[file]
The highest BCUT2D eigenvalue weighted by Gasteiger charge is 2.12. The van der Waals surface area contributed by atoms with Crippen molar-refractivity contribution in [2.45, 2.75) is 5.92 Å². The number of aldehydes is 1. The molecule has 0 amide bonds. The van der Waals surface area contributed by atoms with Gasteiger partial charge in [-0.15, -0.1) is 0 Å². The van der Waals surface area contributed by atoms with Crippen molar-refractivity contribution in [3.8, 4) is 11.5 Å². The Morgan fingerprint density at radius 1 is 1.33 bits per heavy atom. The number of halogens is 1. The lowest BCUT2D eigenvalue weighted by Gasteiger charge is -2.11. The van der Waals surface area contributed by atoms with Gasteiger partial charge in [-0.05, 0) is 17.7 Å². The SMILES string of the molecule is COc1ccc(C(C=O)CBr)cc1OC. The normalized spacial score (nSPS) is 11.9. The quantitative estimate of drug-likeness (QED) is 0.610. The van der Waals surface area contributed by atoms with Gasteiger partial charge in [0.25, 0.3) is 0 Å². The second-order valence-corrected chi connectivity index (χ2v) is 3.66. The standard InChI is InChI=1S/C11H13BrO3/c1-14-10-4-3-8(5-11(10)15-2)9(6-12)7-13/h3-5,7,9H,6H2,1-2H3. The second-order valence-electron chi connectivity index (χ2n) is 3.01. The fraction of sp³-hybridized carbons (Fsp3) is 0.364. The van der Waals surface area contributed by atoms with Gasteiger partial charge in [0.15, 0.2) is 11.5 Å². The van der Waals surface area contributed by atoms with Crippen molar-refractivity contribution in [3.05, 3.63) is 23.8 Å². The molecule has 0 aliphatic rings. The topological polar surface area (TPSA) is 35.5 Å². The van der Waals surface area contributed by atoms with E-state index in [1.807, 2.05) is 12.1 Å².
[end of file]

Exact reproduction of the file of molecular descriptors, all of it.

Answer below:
The highest BCUT2D eigenvalue weighted by Gasteiger charge is 2.12. The van der Waals surface area contributed by atoms with Crippen molar-refractivity contribution in [2.45, 2.75) is 5.92 Å². The number of aldehydes is 1. The molecule has 0 amide bonds. The van der Waals surface area contributed by atoms with Gasteiger partial charge in [-0.15, -0.1) is 0 Å². The van der Waals surface area contributed by atoms with Crippen molar-refractivity contribution in [3.8, 4) is 11.5 Å². The Morgan fingerprint density at radius 1 is 1.33 bits per heavy atom. The number of halogens is 1. The lowest BCUT2D eigenvalue weighted by Gasteiger charge is -2.11. The van der Waals surface area contributed by atoms with Gasteiger partial charge in [-0.05, 0) is 17.7 Å². The SMILES string of the molecule is COc1ccc(C(C=O)CBr)cc1OC. The normalized spacial score (nSPS) is 11.9. The quantitative estimate of drug-likeness (QED) is 0.610. The van der Waals surface area contributed by atoms with Gasteiger partial charge in [0.25, 0.3) is 0 Å². The second-order valence-corrected chi connectivity index (χ2v) is 3.66. The standard InChI is InChI=1S/C11H13BrO3/c1-14-10-4-3-8(5-11(10)15-2)9(6-12)7-13/h3-5,7,9H,6H2,1-2H3. The second-order valence-electron chi connectivity index (χ2n) is 3.01. The fraction of sp³-hybridized carbons (Fsp3) is 0.364. The van der Waals surface area contributed by atoms with Gasteiger partial charge in [0.15, 0.2) is 11.5 Å². The van der Waals surface area contributed by atoms with Crippen molar-refractivity contribution in [3.05, 3.63) is 23.8 Å². The molecule has 0 aliphatic rings. The topological polar surface area (TPSA) is 35.5 Å². The van der Waals surface area contributed by atoms with E-state index in [1.807, 2.05) is 12.1 Å².